As Turkey and the European Union are looking to turn a new page in ties, Ankara says that the number of EU member countries in solidarity with Turkey is higher than those opposing it. Speaking to lawmakers in Parliament's Foreign Affairs Committee yesterday, EU Affairs Minister Ömer Çelik said: "Turkey has more friends in the EU who understand the significance of Turkey and stand in solidarity with it than those opposing to Turkey." He also called on the members of the Foreign Affairs Committee to enhance cooperation with these countries.
Underlining the significance of the Turkey-EU summit last week in Varna, Bulgaria, Çelik said that after the meeting the sides need to work on the future steps.
President Recep Tayyip Erdoğan and the EU leaders met in Varna on March 26 in order to discuss the problems lying ahead of the two sides.
In a press conference after the summit, European Commission President Jean-Claude Juncker said he was against the "simple, superficial" idea of cutting Turkey's accession negotiations to the EU, assuring that "I, myself, guarantee that Turkey's EU accession talks will continue" despite calls by some to end them. He was referring to Austrian Chancellor Sebastian Kurz who had earlier called on Brussels to end negotiations with Turkey.
Erdoğan also said that it would be a big mistake to leave Turkey out of the EU's enlargement process.
Touching on Kurz's remarks calling on to freeze Turkey's negotiation talks prior to the Varna summit, Çelik said that Austria's stance has turned hostile and added: "Turkey's aim is full membership. I would like to reiterate that we will not accept any other project rather than the full membership."
In the Varna summit, the sides held talks on key issues, such as upgrading the customs union, EU's fund to refugees in Turkey and visa liberalization.
Çelik said they have already discussed the proposal of visa-free travel with European Commission First Vice-President Frans Timmermans and added that "they will send a technical delegation to Turkey this month."
The upgrading of the customs union is also one of Ankara's expectations of the EU. While the EU has been sluggish to take any steps, Ankara has been stressing that the upgrading of the deal will be for the benefit of both sides.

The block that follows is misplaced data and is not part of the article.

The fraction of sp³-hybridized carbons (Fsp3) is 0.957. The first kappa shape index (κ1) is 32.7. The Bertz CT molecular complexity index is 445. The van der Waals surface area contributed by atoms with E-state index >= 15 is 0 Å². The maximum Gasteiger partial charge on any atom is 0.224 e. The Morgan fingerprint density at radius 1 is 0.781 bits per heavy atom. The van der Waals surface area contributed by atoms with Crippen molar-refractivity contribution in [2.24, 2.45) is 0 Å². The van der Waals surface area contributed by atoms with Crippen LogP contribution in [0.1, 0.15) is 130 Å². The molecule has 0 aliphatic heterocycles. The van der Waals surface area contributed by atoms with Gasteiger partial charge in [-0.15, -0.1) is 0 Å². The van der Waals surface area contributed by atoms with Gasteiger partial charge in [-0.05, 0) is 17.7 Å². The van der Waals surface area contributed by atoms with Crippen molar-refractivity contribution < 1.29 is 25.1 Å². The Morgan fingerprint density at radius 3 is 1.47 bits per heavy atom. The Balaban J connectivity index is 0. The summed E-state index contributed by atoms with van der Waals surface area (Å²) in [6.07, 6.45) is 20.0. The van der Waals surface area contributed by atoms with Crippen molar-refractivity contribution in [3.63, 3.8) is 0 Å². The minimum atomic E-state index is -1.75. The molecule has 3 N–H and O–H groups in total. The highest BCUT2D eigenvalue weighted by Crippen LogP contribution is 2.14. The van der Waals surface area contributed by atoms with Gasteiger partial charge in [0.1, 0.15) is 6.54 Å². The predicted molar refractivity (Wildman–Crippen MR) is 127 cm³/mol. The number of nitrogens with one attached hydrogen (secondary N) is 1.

Referring to the issue, Çelik said "the technical issue has become a political one" and that the EU would be conflicting itself if the customs union was not upgraded.
Within the framework of the deal, signed on March 18, 2016, with the EU, Turkey expects the 28-nation bloc to fulfill its promises. The deal aiming to stem irregular migration over the Aegean Sea is considered to be successful as the irregular transitions have been substantially reduced.
The deal also allows for the acceleration of Turkey's EU membership bid and visa-free travel for Turkish nationals within the Schengen zone, on the condition that Ankara meets all 72 requirements set by the EU.
As Turkey has been acting in line with the agreement and hosting over 3.5 million refugees, it stresses that EU should not shirk its responsibilities and accelerate efforts to transfer fund for the refugees it had promised.
In relation to the issue, Çelik said that in order to meet the immediate needs in the field of education and health the fund by the EU should be directly transferred, not via projects. Reminding that Turkey has been providing education to 400,000 Syrian children, Çelik pointed out that EU needs to lend more support.
Highlighting the significance of the March 18-deal with the EU, Çelik said Turkey has prevented the deaths in the sea and also saved EU from an immigration crisis.